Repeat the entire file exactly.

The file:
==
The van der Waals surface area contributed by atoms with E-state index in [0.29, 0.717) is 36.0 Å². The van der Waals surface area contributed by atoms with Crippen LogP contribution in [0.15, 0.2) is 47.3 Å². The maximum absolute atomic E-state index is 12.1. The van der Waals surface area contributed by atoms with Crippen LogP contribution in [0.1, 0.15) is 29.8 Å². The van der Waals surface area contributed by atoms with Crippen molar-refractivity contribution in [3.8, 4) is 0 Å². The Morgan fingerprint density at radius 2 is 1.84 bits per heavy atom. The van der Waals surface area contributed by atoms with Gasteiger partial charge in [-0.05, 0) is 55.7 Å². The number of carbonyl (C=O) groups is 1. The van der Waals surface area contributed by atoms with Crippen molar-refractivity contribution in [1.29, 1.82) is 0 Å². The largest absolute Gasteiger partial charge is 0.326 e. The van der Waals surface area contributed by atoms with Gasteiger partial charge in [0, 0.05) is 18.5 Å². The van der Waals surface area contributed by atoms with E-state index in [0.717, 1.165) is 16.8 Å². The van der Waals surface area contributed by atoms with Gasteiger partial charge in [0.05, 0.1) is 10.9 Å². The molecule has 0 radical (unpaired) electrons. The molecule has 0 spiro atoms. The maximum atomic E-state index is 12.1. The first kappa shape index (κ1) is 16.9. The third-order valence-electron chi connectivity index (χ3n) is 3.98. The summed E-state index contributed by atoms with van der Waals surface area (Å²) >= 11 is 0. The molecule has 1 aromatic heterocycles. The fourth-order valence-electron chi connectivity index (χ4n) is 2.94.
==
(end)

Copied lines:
The van der Waals surface area contributed by atoms with E-state index in [0.29, 0.717) is 36.0 Å². The van der Waals surface area contributed by atoms with Crippen LogP contribution in [0.15, 0.2) is 47.3 Å². The maximum absolute atomic E-state index is 12.1. The van der Waals surface area contributed by atoms with Crippen LogP contribution in [0.1, 0.15) is 29.8 Å². The van der Waals surface area contributed by atoms with Crippen molar-refractivity contribution in [3.8, 4) is 0 Å². The Morgan fingerprint density at radius 2 is 1.84 bits per heavy atom. The van der Waals surface area contributed by atoms with Gasteiger partial charge in [-0.05, 0) is 55.7 Å². The number of carbonyl (C=O) groups is 1. The van der Waals surface area contributed by atoms with Crippen molar-refractivity contribution in [1.29, 1.82) is 0 Å². The largest absolute Gasteiger partial charge is 0.326 e. The van der Waals surface area contributed by atoms with Gasteiger partial charge in [0, 0.05) is 18.5 Å². The van der Waals surface area contributed by atoms with E-state index in [0.717, 1.165) is 16.8 Å². The van der Waals surface area contributed by atoms with Gasteiger partial charge in [0.05, 0.1) is 10.9 Å². The molecule has 0 radical (unpaired) electrons. The molecule has 0 spiro atoms. The maximum atomic E-state index is 12.1. The first kappa shape index (κ1) is 16.9. The third-order valence-electron chi connectivity index (χ3n) is 3.98. The summed E-state index contributed by atoms with van der Waals surface area (Å²) >= 11 is 0. The molecule has 1 aromatic heterocycles. The fourth-order valence-electron chi connectivity index (χ4n) is 2.94.